Ag Market Update - November 19, 2015


by Ron Lee


Highway 118 West, PO Box 171

Bronwood, GA 39826




Agricultural Settlements

Commodity                 High                 Low                  Close               Change            YTD     


Mar 16 Cotton           .6335             .6279               .6312             + .0018          - .0233

Dec 16 Cotton           .6425             .6395               .6414             + .0010          - .0164

Dec 17 Cotton                                                         .6363             + .0004          

Dec 15 Corn             3.6550           3.6025             3.6375            + .0200          - .5725

Sep 16 Corn             3.8525           3.8175             3.8450            + .0225          - .4350

Jan 15 Soy               8.6300           8.5250             8.6050            + .0275          - 1.4925

Nov 16 Soy              8.8075           8.7175             8.8000            + .0300          - 1.1200

July 16 Wheat          5.0050           4.9075             4.9800            + .0500          - .9900


Cotton LDP - 5.12 cents/lb (Friday through next Thursday)

Today's Market Report
As you can see by the settlements above, it has been a very quiet day in our agricultural commodity markets as harvest season pressure continues to hamper any potential advance in prices for the most part.  This will be a very short update as there is little to report on other than MORE wet weather here in South Georgia as we continue to try and gather cotton and a few remaining peanuts.  Cotton prices continue to try to begrudgingly move higher, but thus far the advances have thus far been very small.  We have closed higher each of the four days this week, but cumulative gains have only been 113 points.  March cotton gained 18 points today, settling at .6312.  2016 crop cotton settled at .6414 in the December contract.  Grains were fractionally higher, trading within very tight ranges.  The corn crop is all but in the barn in the US, checking in at 97% harvested earlier this week.  The soybean harvest isn't all that far behind.  Therefore, with the exception of cotton, which still has 30% of the crop still in the field, most of the 2015 crop is finished in the United States and people, whether they want to or not, will start casting a wary eye toward 2016.  Right now, 2016 simply doesn't look too exciting from a farmer's perspective, to say the least.  Look at the quotes above: as a cotton farmer and ginner, it feels like 2015 has been the worst one in recent memory, mainly from harvest weather, but also from price action or lack thereof.  But look at corn, soybeans, and wheat.  Where cotton prices have fallen 3.69% this year, corn has lost 15.7%, soybeans 17.3%, and wheat 19.8%.  I think this means we will probably see more cotton acres next year; not because cotton prices are good, cotton just isn't as bad as everything else.  Cotton also has an added incentive via the Loan Deficiency Payment and added value from historically high cottonseed prices.  Here in the Southeast, many growers will continue to plan everything around peanuts and the inflated PLC payment associated with that crop, but I do think we found out this year that you can quickly max out on peanuts, both in terms of payment limitations and the ability to gather them in a timely manner.  In addition, it is "farming suicide" to plant peanuts behind peanuts behind peanuts.  We still need to have proper rotation here in the Southeast and I think that means cotton, corn, and peanuts, with some wheat mixed in here and there.  If you add soybeans to that mix, you will need to reduce your peanut acreage for sure.  Just trying to get somewhat of a handle on 2016 on a quiet dreary day in our markets.  There will be plenty of changes between now and when planters roll next Spring, but right now it looks like another year where every penny must be spent wisely and yields must be maximized, just to get by.  It would certainly be nice if we could get some type of price point relief from the seed and chemical manufacturers, but I think the chances of Obama invading Syria are considerably higher than that pipe dream.  And I don't mean to belittle these manufacturers; they are providing us with unbelievable technology on the farm.  We have never seen better cotton varieties, with quality features that rival that Pima or Acala cottons and yields that are closer to a ton to the acre instead of a half ton in some cases.  Still it's hard to stomach planting a seed that costs almost $120/acre when cotton is trading in the 60s. Anyhow, I'm running longer than I intended to, but I see cotton acres increasing moderately, peanut acres down but still producing an oversupply, and grain crops decreasing next season but still needed for rotational purposes in 2016.  I type that thinking that cotton prices could see a moderate increase in the coming weeks and months, which makes absolutely no sense.  However, sometimes these markets simply don't make a lot of sense.  It just feels to me that our market doesn't have much intent on checking out prices that start with a "5", at least not for extended periods.  The LDP will decrease slightly next week; with a large portion of the crop gathered in the last few weeks, we might be need to be ready to jump next week on both market price and the LDP if we get a move toward the .6400 - .6450 level that I think we might see.  Stay tuned and let's all hope for some sunny, breezy weather as we head toward Thanksgiving so we can start to see a potential finish line on a very forgettable 2015.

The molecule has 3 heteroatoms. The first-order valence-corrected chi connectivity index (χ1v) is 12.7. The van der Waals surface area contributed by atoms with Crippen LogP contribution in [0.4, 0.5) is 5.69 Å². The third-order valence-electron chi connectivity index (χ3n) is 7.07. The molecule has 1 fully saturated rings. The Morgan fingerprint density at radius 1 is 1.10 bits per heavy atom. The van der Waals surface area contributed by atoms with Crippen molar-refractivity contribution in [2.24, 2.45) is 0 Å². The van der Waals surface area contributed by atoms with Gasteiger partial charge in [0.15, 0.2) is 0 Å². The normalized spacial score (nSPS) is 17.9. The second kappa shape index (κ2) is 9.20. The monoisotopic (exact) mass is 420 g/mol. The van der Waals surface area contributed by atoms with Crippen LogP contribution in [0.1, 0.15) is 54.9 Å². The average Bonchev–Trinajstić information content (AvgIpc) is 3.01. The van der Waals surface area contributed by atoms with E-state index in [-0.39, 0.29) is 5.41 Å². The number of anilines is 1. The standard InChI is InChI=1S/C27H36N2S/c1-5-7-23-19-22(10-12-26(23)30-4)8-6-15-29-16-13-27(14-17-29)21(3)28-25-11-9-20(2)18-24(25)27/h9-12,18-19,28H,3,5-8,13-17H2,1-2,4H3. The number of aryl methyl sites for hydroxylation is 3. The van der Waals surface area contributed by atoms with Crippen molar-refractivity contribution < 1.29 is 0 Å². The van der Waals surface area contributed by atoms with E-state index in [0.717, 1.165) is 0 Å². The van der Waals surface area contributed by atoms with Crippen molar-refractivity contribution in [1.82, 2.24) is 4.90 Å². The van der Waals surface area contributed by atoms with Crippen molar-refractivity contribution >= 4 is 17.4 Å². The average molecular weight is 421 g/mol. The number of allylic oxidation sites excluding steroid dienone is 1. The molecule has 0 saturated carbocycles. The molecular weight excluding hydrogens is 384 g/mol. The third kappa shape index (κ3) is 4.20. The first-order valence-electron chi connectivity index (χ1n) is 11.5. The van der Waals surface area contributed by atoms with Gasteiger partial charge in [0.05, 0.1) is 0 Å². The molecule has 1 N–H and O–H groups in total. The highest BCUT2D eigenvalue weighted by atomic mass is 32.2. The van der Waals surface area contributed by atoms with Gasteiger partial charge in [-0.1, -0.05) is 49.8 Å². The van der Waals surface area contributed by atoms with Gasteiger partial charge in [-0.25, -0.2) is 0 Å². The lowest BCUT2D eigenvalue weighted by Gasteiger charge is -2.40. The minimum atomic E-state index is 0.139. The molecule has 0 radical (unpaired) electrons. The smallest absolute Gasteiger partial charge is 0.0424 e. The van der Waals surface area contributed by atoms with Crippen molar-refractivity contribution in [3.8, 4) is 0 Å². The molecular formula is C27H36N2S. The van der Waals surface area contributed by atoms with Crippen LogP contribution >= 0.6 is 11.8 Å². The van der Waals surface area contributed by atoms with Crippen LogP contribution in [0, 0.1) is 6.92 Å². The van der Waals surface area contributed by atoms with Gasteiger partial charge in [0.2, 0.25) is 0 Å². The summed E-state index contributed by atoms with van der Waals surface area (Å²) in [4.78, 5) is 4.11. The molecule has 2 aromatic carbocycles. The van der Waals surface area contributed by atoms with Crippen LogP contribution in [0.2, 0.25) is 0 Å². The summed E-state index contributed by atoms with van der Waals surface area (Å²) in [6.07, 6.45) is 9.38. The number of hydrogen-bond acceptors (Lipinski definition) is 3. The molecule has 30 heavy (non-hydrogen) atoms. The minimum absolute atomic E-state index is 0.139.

Inside the Cotton Market
 Cotton commentary will return next week.  Have a good weekend.